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Gravity

Director: Alfonso Cuaron
Cast: Sandra Bullock, George Clooney
4 October
Gravity


When you consider the praise it’s been receiving and the awards season buzz surrounding its release, it’s hard to imagine that there was ever a time when Alfonso Cuaron’s follow-up to Children of Men was in question. Word of mouth alone should have generated significant studio interest. Yet the film had a hard time finding a cast and backers seemed skittish about funding a project that only featured two main roles and required such meticulous behind the scenes preparation. The result, however, speak for themselves. Gravity is a rousing entertainment that reconfirms Cuaron’s auteur status as well as his future as a solid cinematic voice.


 

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Runner Runner

Director: Brad Furman
Cast: Justin Timberlake, Ben Affleck, Gemma Arterton, Anthony Mackie
4 October
Runner Runner


Let’s just call this entry “better luck next time” and be done with it, shall we? Justin Timberlake has a new album out and a co-starring role in the Coen’s Cannes smash Inside Llewyn Davis. Ben Affleck has another Oscar for Argo, a great deal of commercial good will, and an upcoming turn as the Caped Crusader in Man of Steel 2. And Gemma Arterton? Well, she’s attractive enough. Apparently, none of these actors are worthy of the awful material provided to them by writers Brian Koppelman and David Levein and director Brad “The Lincoln Lawyer” Furman. Critics are calling it bland and boring. It is.


 

A.C.O.D.

Director: Stu Zicherman
Cast: Adam Scott, Richard Jenkins, Catherine O’Hara, Amy Poehler, Mary Elizabeth Winstead, Clark Duke, Ken Howard, Jessica Alba, Jane Lynch
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4 October
A.C.O.D.


When he was young, Adam Scott’s Carter was part of a study centering on children of divorce. His presence in a bestselling book on the subject becomes the fodder for some intriguing indie humor, especially when our now grown man is asked to return as part of a follow-up. With support from such fine comedic actors as Richard Jenkins, Catherine O’Hara, Jane Lynch, and Amy Poehler, and an unusual premise, this could be a solid sleeper hit. Of course, with everyone concentrating on the wannabes of Awards Season, this could get lost in the mix.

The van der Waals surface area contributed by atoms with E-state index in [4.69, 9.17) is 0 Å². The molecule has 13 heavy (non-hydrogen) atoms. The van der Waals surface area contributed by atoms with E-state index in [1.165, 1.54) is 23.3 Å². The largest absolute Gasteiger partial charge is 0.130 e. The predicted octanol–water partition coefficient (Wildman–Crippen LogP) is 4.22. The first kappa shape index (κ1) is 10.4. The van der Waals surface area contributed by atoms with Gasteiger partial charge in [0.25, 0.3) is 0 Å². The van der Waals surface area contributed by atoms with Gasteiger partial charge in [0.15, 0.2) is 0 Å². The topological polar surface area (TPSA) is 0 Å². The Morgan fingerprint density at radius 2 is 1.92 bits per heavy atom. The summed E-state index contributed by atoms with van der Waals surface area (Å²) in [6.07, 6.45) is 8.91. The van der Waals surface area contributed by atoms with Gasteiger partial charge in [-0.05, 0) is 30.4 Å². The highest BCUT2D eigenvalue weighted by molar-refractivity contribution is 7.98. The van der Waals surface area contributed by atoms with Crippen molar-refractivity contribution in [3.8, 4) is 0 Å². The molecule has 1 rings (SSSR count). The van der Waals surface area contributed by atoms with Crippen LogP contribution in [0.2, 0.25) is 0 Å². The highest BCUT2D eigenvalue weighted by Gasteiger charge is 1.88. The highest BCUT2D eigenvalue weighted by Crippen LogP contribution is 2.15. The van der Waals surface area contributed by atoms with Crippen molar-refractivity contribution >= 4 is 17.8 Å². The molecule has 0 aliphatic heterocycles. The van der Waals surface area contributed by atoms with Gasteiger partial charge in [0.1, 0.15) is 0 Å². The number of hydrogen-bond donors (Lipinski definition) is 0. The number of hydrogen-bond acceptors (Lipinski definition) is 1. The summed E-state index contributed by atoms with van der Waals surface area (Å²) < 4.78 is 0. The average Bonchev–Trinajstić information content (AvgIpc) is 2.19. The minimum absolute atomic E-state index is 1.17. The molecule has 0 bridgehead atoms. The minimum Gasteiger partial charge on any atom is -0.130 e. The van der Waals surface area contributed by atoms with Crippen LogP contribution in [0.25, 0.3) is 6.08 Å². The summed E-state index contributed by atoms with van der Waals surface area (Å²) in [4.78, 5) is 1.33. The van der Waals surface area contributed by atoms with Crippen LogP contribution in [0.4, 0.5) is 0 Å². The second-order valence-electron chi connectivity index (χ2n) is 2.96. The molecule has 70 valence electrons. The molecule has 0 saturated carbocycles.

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Parkland

Director: Peter Landesman
Cast: James Badge Dale, Zac Efron, Jackie Earle Haley, Colin Hanks, David Harbour, Marcia Gay Harden, Ron Livingston, Jeremy Strong, Billy Bob Thornton, Paul Giamatti
4 October
Parkland


Fifty years ago, one of the most horrendous events in the history of the United States occurred. On November 22, 1963, President John Fitzgerald Kennedy was visiting Dallas, Texas when his motorcade was ambushed and he was shot, dead. Before dying, he was taking to Parkland Memorial Hospital, and its ancillary information like this, including an entire “day in the life” dynamic for famed home movie maker Abraham Zapruder, that hopes to set this film apart from the whole JFK/conspiracy theory approach others have taken with the material. On the downside? Zac Efron plays the attending physician in the ER.


 

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Dario Argento’s Dracula 3D

Director: Dario Argento’s Dracula 3D
Cast: Thomas Kretschmann, Marta Gastini, Asia Argento, Unax Ugalde, Miriam Giovanelli, Rutger Hauer
4 October
Dario Argento’s Dracula 3D


He’s the Master of Italian Suspense, an artist as vital and vibrant as Alfred Hitchcock (the director he’s most often liked to). Over the last few years, however, Argento’s cache has crashed. Mother of Tears failed to fulfill the promise of the other two movies in his proposed trilogy (those being Suspiria and Inferno) and the self-referential Giallo also fell flat. Now Argento is embracing the current cinematic gimmick of 3D and telling a classic tale of a certain neckbiter and the vampire hunter hellbent on destroying him. Reviews have been brutal, but we’re willing to cut the man some slack. He’s Dario Argento, after all.


 

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Concussion

Director: Stacie Passon
Cast: Robin Weigert, Maggie Siff, Johnathan Tchaikovsky, Ben Shenkman, Janel Moloney, Emily Kinney, Laila Robins
4 October
Concussion


The premise here practically reeks of irritating indie ambition. A lesbian, living a normal life with her partner and her son, is suddenly struck by a baseball. While recovering from the titular malady, she decides to throw her life away and become an escort. Right. Like this happens every day in real life. No matter, as those who’ve actually seen it argue that it’s actually pretty good. Writer/director Stacie Passon is a feature film novice, but early reviews have her living up to the hype. While not for everyone’s taste, one imagines the arthouse crowd cottoning to what this movie has to say.


Since deciding to employ his underdeveloped muse muscles over five years ago, Bill has been a significant staff member and writer for three of the Web's most influential websites: DVD Talk, DVD Verdict and, of course, PopMatters. He also has expanded his own web presence with Bill Gibron.com a place where he further explores creative options. It is here where you can learn of his love of Swindon's own XTC, skim a few chapters of his terrifying tome in the making, The Big Book of Evil, and hear samples from the cassette albums he created in his college music studio, The Scream Room.


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